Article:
SP: Oh, sure. It just seems to have been my way of life. I mean, I was a teenager in the 1970s, and a big Bowie fan, unsurprisingly. And at the time, it was all about gender fluidity—but it wasn’t called that then. In glam rock, guys wore makeup. Bowie wore ladies’ blouses. And Jagger did. Everybody was doing that. That was cool. And boys with makeup were attractive. So it was just the way of life for me in the ’70s, and I loved it and it was incredibly inspirational. So I sort of gravitated towards those characters anyway. It was the sort of work I gravitated towards. Lindsay Kemp, who was the choreographer who worked with David Bowie, was the first person I worked with in the theater. And he had a company, mostly male. There were females in it, but mostly male. Most of them dressed in a lot of drag. Did they call it drag? Whatever it was, it was just that theater world. And then Jarman, obviously, an openly famous homosexual activist, it was just the way of life and that’s what I did. And then I did Orlando, and then I did The Crying Game—which just happened. It just seemed to be that that’s what I seem to be specializing in. And now it’s the norm—great!
AVC: I think many people look at costuming and think of period pieces like the films you made, particularly in the ’90s. One assumes there’s much more than just researching this time in history and going, “this is exactly what they wear.” There are impressionistic interpretations of history. There are revisionist takes on history. How difficult is it to come up with the right approach?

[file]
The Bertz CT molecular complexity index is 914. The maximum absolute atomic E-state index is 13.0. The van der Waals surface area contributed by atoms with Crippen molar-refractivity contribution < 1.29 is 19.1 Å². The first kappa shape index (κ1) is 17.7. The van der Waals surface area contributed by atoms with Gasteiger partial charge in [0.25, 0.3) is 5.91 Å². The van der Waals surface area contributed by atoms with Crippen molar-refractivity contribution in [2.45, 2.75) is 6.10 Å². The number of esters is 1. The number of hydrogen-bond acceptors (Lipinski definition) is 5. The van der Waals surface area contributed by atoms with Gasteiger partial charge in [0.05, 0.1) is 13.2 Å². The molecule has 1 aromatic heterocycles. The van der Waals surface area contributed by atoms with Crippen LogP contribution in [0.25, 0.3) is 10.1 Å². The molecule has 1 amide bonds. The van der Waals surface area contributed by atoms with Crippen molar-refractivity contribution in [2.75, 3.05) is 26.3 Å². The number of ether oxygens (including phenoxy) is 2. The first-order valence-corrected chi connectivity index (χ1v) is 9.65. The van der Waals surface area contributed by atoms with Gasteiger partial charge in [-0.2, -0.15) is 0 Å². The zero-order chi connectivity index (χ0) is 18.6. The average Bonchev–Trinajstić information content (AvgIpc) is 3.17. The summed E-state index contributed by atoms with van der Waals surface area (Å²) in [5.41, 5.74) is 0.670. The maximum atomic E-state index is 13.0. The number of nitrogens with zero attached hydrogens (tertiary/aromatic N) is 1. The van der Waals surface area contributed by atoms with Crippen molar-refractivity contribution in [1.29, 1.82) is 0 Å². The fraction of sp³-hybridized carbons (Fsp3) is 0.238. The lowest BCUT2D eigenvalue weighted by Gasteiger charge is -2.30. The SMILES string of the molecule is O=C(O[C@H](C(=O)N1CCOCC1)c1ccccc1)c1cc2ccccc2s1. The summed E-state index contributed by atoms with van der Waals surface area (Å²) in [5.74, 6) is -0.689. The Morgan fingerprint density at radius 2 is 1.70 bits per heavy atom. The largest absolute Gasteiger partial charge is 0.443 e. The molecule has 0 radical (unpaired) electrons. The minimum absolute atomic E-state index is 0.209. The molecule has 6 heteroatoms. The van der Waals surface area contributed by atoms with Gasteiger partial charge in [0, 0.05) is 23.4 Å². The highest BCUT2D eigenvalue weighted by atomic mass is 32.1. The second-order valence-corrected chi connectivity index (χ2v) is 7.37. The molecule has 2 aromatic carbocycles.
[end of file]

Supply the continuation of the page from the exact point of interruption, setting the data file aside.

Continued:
SP: How difficult is it? It all depends on the director. I mean, basically, I work for the director. My job along with everybody else on a film set is to help create the director’s vision. So it would depend on the vision for the piece. So there is a real vogue at the moment for doing period pieces that look contemporary, that have anachronisms. I think it’s all about appealing to young people. People think that young people can only relate to anything modern or contemporary. So there is that fashion for that at the moment, which can work or it can’t. I mean, I did The Favourite, which the dialog was very contemporary, the way that it was written, the way that it was acted, it didn’t play out like you would expect a period film to be. So I kind of deliberately did the costumes quite accurately, I kind of thought, to go against that, because if I went really out there and did modern costumes and with all the modern dialog, it would be too much. So the actual silhouette and the cut of the costumes was historically accurate, but the use of fabrics wasn’t particularly. And the fact that I actually took out all of the detail—which was a practical thing because it was set in the court of a queen. I couldn’t afford to make court costumes. I couldn’t afford embroidery, jewelry, embellishment, so I just removed it and did a really pared back version. But essentially it was the period cut, so it’s sort of creating a balance. And something like that, I really enjoyed as a challenge. I’ve been irritated when I have been asked by certain producers—who are now in prison—to make something look modern, to make it look sexy, or to do things that wouldn’t be right, but for wrong reasons. And I don’t like that sort of stuff. Like, “and then her dress fell off” kind of things, you know?